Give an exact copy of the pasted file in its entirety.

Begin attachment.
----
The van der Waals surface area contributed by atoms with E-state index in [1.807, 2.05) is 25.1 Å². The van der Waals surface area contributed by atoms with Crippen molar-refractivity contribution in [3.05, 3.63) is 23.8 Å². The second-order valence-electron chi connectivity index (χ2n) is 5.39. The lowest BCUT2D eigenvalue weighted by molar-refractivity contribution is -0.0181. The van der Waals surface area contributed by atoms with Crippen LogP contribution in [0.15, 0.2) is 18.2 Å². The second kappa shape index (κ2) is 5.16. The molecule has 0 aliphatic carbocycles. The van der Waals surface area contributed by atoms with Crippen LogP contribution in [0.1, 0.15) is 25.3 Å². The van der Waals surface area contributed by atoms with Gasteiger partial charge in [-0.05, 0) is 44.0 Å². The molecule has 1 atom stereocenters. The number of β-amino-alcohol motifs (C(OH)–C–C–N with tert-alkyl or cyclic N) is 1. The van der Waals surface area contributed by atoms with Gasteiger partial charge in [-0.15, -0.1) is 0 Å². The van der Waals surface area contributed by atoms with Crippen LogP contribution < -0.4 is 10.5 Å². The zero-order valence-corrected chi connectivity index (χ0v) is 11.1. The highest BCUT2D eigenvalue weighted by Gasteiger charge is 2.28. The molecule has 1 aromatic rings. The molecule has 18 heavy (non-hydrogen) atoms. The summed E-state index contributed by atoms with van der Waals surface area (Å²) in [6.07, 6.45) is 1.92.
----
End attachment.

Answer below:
The van der Waals surface area contributed by atoms with E-state index in [1.807, 2.05) is 25.1 Å². The van der Waals surface area contributed by atoms with Crippen molar-refractivity contribution in [3.05, 3.63) is 23.8 Å². The second-order valence-electron chi connectivity index (χ2n) is 5.39. The lowest BCUT2D eigenvalue weighted by molar-refractivity contribution is -0.0181. The van der Waals surface area contributed by atoms with Crippen LogP contribution in [0.15, 0.2) is 18.2 Å². The second kappa shape index (κ2) is 5.16. The molecule has 0 aliphatic carbocycles. The van der Waals surface area contributed by atoms with Crippen LogP contribution in [0.1, 0.15) is 25.3 Å². The van der Waals surface area contributed by atoms with Gasteiger partial charge in [-0.05, 0) is 44.0 Å². The molecule has 1 atom stereocenters. The number of β-amino-alcohol motifs (C(OH)–C–C–N with tert-alkyl or cyclic N) is 1. The van der Waals surface area contributed by atoms with Gasteiger partial charge in [-0.15, -0.1) is 0 Å². The van der Waals surface area contributed by atoms with Crippen LogP contribution < -0.4 is 10.5 Å². The zero-order valence-corrected chi connectivity index (χ0v) is 11.1. The highest BCUT2D eigenvalue weighted by Gasteiger charge is 2.28. The molecule has 1 aromatic rings. The molecule has 18 heavy (non-hydrogen) atoms. The summed E-state index contributed by atoms with van der Waals surface area (Å²) in [6.07, 6.45) is 1.92.